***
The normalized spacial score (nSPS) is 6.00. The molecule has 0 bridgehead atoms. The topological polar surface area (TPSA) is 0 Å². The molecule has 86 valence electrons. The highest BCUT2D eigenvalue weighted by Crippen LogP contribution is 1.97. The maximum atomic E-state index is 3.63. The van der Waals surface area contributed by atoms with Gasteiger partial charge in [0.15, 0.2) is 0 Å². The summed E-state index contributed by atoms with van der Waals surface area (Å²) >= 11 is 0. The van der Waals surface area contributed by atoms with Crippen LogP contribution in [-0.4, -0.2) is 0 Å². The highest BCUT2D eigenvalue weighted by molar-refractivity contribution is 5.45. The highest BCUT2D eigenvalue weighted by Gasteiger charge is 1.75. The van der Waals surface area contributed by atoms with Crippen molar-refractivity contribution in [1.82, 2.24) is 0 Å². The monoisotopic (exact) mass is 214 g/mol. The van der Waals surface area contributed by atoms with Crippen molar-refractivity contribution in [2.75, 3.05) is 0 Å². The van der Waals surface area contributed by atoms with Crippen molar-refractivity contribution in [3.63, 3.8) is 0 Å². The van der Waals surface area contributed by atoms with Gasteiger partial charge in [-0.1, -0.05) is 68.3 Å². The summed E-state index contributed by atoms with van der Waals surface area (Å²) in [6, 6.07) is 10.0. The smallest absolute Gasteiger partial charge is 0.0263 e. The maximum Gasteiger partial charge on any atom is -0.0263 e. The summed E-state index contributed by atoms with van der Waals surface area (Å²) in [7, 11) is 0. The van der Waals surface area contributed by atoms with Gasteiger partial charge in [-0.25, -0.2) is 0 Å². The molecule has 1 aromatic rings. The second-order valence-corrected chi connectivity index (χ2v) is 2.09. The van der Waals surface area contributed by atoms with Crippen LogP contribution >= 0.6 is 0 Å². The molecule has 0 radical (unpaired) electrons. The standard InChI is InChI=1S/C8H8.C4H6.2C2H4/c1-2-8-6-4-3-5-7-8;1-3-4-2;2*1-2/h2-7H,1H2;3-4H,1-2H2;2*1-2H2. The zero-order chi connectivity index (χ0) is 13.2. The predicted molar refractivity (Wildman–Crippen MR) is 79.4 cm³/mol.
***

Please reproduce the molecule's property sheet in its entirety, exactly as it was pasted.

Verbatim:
The normalized spacial score (nSPS) is 6.00. The molecule has 0 bridgehead atoms. The topological polar surface area (TPSA) is 0 Å². The molecule has 86 valence electrons. The highest BCUT2D eigenvalue weighted by Crippen LogP contribution is 1.97. The maximum atomic E-state index is 3.63. The van der Waals surface area contributed by atoms with Gasteiger partial charge in [0.15, 0.2) is 0 Å². The summed E-state index contributed by atoms with van der Waals surface area (Å²) >= 11 is 0. The van der Waals surface area contributed by atoms with Crippen LogP contribution in [-0.4, -0.2) is 0 Å². The highest BCUT2D eigenvalue weighted by molar-refractivity contribution is 5.45. The highest BCUT2D eigenvalue weighted by Gasteiger charge is 1.75. The van der Waals surface area contributed by atoms with Crippen molar-refractivity contribution in [1.82, 2.24) is 0 Å². The monoisotopic (exact) mass is 214 g/mol. The van der Waals surface area contributed by atoms with Crippen molar-refractivity contribution in [2.75, 3.05) is 0 Å². The van der Waals surface area contributed by atoms with Crippen molar-refractivity contribution in [3.63, 3.8) is 0 Å². The van der Waals surface area contributed by atoms with Gasteiger partial charge in [-0.1, -0.05) is 68.3 Å². The summed E-state index contributed by atoms with van der Waals surface area (Å²) in [6, 6.07) is 10.0. The smallest absolute Gasteiger partial charge is 0.0263 e. The maximum Gasteiger partial charge on any atom is -0.0263 e. The summed E-state index contributed by atoms with van der Waals surface area (Å²) in [7, 11) is 0. The van der Waals surface area contributed by atoms with Gasteiger partial charge in [-0.25, -0.2) is 0 Å². The molecule has 1 aromatic rings. The second-order valence-corrected chi connectivity index (χ2v) is 2.09. The van der Waals surface area contributed by atoms with Crippen LogP contribution >= 0.6 is 0 Å². The molecule has 0 radical (unpaired) electrons. The standard InChI is InChI=1S/C8H8.C4H6.2C2H4/c1-2-8-6-4-3-5-7-8;1-3-4-2;2*1-2/h2-7H,1H2;3-4H,1-2H2;2*1-2H2. The zero-order chi connectivity index (χ0) is 13.2. The predicted molar refractivity (Wildman–Crippen MR) is 79.4 cm³/mol.